The geometry of histamine revealed by Russian scientists

February 8, 2016
The six most stable conformers composing histamine in the gas phase. Credit: Denis Tikhonov et al., Phys. Chem. Chem. Phys.

A group of scientists from Lomonosov Moscow State University studied histamine molecules in the gas phase using an electron beam. The study involved both experiment and calculations, and the results have been published in Physical Chemistry Chemical Physics. The authors specialize in the study of bioactive compounds and medicines.

Histamine is a biologically active substance involved in the regulation of many functions of organisms. It is the cause of several pathological conditions, in particular allergic reactions.

The allergic action of histamine is expressed via interaction with several receptors located on the cell surface. Histamine is often compared to a key and receptors to locks—unlocking activates a number of different physiological processes, including headaches, skin rashes, diarrhea, and even anaphylactic shock. Modern antiallergic medicines—antihistaminic drugs—compete with histamine for the receptors, preventing the "key" from getting close to the "lock." Unfortunately, the geometry of histamine is still poorly understood, and determining its structure is important for assessing its properties and potential.

"It's very hard to get data on the geometric structure of histamine," says co-author Leonid Khaikin, a lead researcher at the Laboratory of the Chemical Faculty of Lomonosov MSU. "This is due to the fact that in this case, the geometry of the individual conformers constituting histamine is determined by so many factors influencing each other."

The experimental method used by researchers from Moscow State University was gas electron diffraction. Basically, it uses a beam of fast electrons in high vacuum passing through the vapor of the investigated substance. Electrons are scattered by collisions with the molecules, and the resulting diffraction pattern is recorded.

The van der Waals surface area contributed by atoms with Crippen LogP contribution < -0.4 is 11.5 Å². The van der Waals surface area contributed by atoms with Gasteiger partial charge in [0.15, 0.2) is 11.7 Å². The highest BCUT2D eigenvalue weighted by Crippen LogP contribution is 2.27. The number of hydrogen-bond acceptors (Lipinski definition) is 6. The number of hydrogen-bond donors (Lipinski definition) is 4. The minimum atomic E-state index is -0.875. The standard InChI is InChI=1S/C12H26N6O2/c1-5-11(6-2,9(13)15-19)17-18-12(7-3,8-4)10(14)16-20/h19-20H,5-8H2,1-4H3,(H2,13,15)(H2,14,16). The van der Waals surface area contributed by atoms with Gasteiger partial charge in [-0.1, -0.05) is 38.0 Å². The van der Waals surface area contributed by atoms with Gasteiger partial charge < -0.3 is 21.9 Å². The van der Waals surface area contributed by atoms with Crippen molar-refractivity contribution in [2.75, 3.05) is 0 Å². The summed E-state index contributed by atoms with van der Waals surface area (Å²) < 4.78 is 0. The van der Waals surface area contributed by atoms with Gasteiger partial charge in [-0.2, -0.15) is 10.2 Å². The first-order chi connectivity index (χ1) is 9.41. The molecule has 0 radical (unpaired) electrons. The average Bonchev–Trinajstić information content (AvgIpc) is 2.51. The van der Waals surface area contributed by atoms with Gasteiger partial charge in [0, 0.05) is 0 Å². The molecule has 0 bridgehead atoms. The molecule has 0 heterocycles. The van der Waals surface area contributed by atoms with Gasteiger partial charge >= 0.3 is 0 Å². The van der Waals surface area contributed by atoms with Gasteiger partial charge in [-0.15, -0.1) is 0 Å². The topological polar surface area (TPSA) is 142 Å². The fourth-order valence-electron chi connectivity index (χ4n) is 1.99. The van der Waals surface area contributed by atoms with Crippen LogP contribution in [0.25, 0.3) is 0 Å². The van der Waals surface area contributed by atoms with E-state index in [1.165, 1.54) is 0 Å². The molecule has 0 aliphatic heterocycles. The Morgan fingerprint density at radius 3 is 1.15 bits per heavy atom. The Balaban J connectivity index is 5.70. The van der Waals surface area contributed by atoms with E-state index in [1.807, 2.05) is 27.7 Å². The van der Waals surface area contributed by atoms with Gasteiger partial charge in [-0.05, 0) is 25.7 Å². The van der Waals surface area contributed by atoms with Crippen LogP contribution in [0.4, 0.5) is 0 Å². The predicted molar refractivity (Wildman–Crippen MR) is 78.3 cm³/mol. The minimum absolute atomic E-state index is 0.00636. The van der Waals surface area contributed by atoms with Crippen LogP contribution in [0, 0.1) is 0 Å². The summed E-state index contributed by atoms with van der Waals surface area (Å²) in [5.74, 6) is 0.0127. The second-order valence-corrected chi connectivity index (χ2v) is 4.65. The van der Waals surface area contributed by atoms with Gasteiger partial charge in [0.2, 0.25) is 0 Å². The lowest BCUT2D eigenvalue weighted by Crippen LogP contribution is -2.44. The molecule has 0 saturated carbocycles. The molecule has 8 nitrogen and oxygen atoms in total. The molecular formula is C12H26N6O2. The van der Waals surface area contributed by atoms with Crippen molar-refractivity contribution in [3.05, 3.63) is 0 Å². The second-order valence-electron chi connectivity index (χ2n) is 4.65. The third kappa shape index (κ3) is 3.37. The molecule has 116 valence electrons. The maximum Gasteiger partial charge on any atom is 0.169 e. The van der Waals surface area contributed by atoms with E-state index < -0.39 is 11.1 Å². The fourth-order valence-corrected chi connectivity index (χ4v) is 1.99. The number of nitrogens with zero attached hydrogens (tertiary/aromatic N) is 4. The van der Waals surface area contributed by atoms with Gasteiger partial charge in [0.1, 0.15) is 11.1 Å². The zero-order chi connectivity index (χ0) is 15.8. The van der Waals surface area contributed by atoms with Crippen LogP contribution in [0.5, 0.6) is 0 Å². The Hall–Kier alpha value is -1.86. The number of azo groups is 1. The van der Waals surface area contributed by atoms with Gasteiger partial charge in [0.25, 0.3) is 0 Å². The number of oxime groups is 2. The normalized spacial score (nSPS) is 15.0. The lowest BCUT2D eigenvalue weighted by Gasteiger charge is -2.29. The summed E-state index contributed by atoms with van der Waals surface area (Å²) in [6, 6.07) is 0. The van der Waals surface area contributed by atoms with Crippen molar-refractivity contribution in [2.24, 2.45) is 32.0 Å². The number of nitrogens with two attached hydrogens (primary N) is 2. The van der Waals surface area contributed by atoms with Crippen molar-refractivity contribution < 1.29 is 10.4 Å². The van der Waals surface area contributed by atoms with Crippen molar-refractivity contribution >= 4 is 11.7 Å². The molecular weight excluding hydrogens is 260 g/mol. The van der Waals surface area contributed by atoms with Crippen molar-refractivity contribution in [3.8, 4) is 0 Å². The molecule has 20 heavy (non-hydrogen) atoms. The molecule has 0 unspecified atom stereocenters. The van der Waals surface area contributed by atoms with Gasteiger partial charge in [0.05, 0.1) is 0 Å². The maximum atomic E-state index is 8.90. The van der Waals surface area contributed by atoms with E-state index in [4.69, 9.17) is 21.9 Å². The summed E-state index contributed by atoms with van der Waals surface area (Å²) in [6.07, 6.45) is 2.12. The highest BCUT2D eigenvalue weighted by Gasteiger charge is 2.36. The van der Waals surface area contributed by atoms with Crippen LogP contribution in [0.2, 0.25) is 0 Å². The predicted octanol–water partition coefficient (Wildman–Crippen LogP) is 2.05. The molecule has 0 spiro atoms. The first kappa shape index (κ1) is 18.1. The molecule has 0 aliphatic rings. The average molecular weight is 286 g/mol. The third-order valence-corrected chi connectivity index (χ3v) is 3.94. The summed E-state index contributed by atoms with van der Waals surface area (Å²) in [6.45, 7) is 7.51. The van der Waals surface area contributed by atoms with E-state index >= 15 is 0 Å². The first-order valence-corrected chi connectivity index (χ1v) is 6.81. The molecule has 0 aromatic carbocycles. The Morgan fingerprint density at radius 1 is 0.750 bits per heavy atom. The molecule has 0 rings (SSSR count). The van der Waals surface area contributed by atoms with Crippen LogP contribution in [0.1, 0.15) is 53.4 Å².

"This pattern can be used to understand the geometry of the molecule. One can compare it to a fingerprint, which helps to determine its owner," Khaikin explains. "In other words, the diffraction pattern obtained is characteristic of histamine, and by analyzing this picture, we can infer the geometric characteristics of the molecule encrypted in the pattern. The problem was also in the fact that such a 'fingerprint' could be left by more than one 'finger' (histamine conformer). Therefore, we had to carry out multiple quantum-chemical calculations and to use reported spectroscopic data for vibrational and rotational spectra, and so on."

Purely analytical work came after the experiment. According to Khaikin, analysis of the obtained was the most time-consuming and difficult part of the study, taking several months of hard work. As a result, MSU scientists were able to adjust all the available experimental and theoretical data on the structure of histamine. It was also possible to predict theoretically the mechanism of so-called tautomerization of histamine, a spontaneous transition of the molecule from one structural state to another. It has helped to reconcile the data observed in different experiments.

The results can now be used in different reference databases of structural and spectral data, for further development of theoretical concepts of structural chemistry and evaluation of the reactivity of the compounds. As often happens with the results of fundamental science, it will likely take a long time before researchers find practical application of these results in medicine. Quite possibly, knowledge about the mechanism of molecule transition from one structural state to another might help to find more effective drugs against allergies.

Explore further: More than allergies: Histamine may be a possible drug target for multiple sclerosis

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